Steps to Prevent Disease
Water in the early morning (4am-8am).
Water less frequently, but longer each time.
Bag your clippings.
Sharpen your mower blade.
Plant disease resistant seed.
Aerate your lawn in the spring or fall.
Apply a preventative or curative fungicide.
Common Lawn Diseases
LEAF SPOT– Leaf spot damage first appears as fading out of the turf. In severe cases, rotting of the grass roots and crowns may occur. Small oval, dark spots appear on grass blades causing the lawn to lose color. Leaf spot is most active during the late spring with temperatures between 65-80 degrees and during prolonged periods of cloudy and overcast days. Leaf spot is fairly easy to control and several general curative fungicides will help the lawn recover.
SUMMER PATCH– Summer patch damage first appears as 6-12″ semi-circle or crescent shaped dead patches in the sunny areas of the lawn. As the disease worsens, the patches often run together forming a “frog-eye” pattern. The dead grass is yellowish brown and matted. Summer patch is most active between 80-90 degrees and usually breaks out during hot weather that follows a wet period. It can be a very damaging disease spreading throughout an entire lawn. Although curative fungicides can help the lawn recover, preventative fungicides are recommended. Applications need to be applied repeatedly beginning in late May.
BROWN PATCH– Brown patch damage first appears as light brown, roughly circular patches that have a sunken look. As the disease worsens, the patches may grow up to 2 feet in diameter, and cover large areas of the lawn. A grayish “smoke ring” may be seen around the edge of the patches. Grass blades will have irregular bleached spots surrounded by dark brown margins. Brown patch is most active during hot, humid weather with temperatures above 85 degrees. Like summer patch, brown patch can be a very damaging disease. Curative fungicides can help the lawn recover.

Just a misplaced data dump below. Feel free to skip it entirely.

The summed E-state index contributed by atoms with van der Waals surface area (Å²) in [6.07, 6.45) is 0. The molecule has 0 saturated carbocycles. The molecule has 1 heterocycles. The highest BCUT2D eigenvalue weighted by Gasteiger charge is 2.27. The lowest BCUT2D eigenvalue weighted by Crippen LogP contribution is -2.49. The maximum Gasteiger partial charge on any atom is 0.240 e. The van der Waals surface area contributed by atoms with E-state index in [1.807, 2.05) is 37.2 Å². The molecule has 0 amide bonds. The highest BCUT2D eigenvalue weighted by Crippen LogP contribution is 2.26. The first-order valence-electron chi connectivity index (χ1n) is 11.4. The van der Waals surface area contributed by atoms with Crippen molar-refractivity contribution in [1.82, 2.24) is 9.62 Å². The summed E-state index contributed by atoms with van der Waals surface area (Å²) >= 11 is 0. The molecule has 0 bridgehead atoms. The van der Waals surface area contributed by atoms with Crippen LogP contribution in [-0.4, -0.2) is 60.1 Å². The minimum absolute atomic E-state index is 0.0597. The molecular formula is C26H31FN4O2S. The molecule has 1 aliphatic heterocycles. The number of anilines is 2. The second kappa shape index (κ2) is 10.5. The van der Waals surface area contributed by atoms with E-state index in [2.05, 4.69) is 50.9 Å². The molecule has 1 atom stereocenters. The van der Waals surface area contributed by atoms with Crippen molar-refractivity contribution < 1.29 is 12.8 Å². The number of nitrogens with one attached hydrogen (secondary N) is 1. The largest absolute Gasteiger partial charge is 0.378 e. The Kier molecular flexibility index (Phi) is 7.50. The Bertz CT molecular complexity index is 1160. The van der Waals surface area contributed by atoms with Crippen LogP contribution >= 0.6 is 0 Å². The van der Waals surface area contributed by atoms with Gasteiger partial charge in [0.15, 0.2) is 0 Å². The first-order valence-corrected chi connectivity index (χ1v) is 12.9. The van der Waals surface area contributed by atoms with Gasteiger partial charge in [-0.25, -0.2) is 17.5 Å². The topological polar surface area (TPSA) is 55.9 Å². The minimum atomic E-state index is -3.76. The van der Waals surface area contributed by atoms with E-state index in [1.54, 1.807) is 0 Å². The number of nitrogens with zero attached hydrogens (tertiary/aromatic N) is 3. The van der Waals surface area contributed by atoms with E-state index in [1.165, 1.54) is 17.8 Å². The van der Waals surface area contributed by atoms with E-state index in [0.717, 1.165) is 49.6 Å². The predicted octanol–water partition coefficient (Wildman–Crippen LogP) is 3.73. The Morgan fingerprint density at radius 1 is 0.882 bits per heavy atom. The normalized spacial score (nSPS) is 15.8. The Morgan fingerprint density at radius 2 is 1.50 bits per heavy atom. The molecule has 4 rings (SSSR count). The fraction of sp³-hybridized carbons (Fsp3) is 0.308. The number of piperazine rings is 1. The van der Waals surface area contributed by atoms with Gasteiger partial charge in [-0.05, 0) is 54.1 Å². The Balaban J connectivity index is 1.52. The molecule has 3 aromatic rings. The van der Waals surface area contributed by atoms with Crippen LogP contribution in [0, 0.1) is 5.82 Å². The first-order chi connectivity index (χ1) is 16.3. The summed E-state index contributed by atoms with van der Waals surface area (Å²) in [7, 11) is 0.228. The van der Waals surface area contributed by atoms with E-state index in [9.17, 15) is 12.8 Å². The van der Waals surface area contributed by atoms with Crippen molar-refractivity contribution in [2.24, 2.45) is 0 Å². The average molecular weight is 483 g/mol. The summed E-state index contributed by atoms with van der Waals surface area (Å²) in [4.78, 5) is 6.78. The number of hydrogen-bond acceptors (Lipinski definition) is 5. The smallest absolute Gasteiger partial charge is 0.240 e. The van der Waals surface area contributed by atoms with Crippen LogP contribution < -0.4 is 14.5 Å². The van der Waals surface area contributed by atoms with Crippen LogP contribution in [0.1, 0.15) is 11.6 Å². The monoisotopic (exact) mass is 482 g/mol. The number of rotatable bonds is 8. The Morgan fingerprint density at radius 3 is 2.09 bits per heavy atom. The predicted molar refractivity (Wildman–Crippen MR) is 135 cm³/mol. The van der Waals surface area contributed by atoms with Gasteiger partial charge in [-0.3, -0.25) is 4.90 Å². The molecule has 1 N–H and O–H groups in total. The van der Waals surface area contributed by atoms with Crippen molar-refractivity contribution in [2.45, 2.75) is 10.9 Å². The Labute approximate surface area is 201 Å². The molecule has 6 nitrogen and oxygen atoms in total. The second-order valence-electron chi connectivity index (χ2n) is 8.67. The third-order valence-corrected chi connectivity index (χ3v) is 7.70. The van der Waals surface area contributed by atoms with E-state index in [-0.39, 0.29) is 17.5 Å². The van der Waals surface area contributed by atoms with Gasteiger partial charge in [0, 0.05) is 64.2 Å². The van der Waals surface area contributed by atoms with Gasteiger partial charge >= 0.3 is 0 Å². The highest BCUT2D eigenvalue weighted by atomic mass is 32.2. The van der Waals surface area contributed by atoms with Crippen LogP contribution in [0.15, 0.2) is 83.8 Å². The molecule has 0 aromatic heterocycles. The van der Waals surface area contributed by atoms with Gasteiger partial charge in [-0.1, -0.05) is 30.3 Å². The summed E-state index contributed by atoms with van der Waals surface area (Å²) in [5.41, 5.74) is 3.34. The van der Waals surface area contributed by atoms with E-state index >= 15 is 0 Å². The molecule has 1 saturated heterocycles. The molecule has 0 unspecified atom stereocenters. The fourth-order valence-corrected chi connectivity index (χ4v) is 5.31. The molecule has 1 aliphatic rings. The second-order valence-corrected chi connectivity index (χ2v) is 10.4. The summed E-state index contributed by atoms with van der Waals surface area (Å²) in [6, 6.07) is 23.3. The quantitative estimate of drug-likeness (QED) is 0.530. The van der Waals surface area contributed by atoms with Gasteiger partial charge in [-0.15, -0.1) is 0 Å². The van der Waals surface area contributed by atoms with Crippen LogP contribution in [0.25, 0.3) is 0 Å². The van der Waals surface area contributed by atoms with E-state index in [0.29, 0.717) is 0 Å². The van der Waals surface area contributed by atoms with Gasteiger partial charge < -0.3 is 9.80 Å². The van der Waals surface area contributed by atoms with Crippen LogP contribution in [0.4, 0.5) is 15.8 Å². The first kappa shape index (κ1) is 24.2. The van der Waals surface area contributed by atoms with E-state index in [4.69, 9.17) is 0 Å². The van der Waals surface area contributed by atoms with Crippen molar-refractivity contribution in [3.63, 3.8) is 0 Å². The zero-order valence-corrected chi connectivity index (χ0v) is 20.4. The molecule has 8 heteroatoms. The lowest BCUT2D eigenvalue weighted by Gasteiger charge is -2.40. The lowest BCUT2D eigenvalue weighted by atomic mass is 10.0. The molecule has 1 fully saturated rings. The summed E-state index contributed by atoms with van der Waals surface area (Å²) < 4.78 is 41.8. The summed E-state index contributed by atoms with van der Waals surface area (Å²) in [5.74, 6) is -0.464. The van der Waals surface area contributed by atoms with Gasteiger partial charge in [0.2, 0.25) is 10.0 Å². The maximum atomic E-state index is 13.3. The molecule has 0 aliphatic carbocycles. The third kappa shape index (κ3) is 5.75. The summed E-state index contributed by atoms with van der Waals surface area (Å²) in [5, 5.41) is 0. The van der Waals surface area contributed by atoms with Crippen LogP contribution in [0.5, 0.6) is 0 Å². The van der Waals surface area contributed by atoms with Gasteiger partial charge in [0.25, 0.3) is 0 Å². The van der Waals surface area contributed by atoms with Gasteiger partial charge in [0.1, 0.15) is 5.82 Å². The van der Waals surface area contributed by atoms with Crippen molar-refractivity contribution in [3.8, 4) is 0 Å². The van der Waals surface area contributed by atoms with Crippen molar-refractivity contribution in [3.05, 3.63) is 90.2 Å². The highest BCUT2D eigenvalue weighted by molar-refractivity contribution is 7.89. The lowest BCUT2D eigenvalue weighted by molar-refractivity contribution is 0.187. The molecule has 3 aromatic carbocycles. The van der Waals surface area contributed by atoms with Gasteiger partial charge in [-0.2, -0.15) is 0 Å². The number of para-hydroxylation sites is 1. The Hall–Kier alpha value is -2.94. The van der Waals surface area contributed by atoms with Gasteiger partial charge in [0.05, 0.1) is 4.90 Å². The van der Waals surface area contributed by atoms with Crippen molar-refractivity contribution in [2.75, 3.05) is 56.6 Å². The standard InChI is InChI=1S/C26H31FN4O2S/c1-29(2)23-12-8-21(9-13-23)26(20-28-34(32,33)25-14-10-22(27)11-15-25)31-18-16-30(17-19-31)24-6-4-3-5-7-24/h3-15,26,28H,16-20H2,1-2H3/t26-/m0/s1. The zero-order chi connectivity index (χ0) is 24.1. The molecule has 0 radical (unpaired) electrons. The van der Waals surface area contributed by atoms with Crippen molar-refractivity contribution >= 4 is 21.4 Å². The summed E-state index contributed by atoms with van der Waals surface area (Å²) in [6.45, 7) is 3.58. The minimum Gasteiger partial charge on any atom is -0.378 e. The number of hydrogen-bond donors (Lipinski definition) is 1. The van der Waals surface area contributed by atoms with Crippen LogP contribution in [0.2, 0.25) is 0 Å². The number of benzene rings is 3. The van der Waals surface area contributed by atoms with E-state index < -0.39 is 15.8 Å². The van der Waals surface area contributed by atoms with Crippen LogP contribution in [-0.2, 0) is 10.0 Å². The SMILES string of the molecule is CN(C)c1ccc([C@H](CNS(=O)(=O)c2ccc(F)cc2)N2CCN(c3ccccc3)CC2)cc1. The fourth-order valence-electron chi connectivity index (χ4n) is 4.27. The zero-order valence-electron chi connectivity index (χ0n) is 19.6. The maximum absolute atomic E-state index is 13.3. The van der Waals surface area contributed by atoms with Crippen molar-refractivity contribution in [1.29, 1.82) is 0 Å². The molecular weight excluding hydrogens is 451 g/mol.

POWDERY MILDEW– Powdery Mildew appears as white to gray dust on grass blades. It usually occurs in areas with heavy shade and poor air movement. In severe cases, grass plants may wither and die. Powdery mildew is most active during the summer and fall. Increasing light intensity and air movement will help the lawn recover. A general curative fungicide will also help, but is rarely needed.
RUST– Rust appears as orange to reddish brown pustules on grass blades. It is easily noticed on shoes and mowers that have passed through an infected area. In severe cases, the lawn will thin out from the loss of leaves and stems. Rust is most active during the late summer when cooler nights produce heavy dew. Avoid watering during the evening and limit activity in the areas that have rust to keep the disease from spreading. A general curative fungicide will also help the lawn recover.
FAIRY RINGS & MUSHROOMS– Fairy rings appear as dark green circles or semi-circles in the lawn. They vary in size from 1 to 10 feet in diameter. They are caused by the decay of buried stumps and other pieces of wood. Fairy rings often contain clusters of mushrooms and puffballs. Mushrooms grow from decaying organic matter and are most likely to form in areas with high organic debris, such as buried wood. Mushrooms grow best under wet conditions, but die off quickly with warm, dry air and sunshine. Fungicides do not suppress fairy rings or mushrooms, so it is recommended to dig up and remove the soil in the infected area.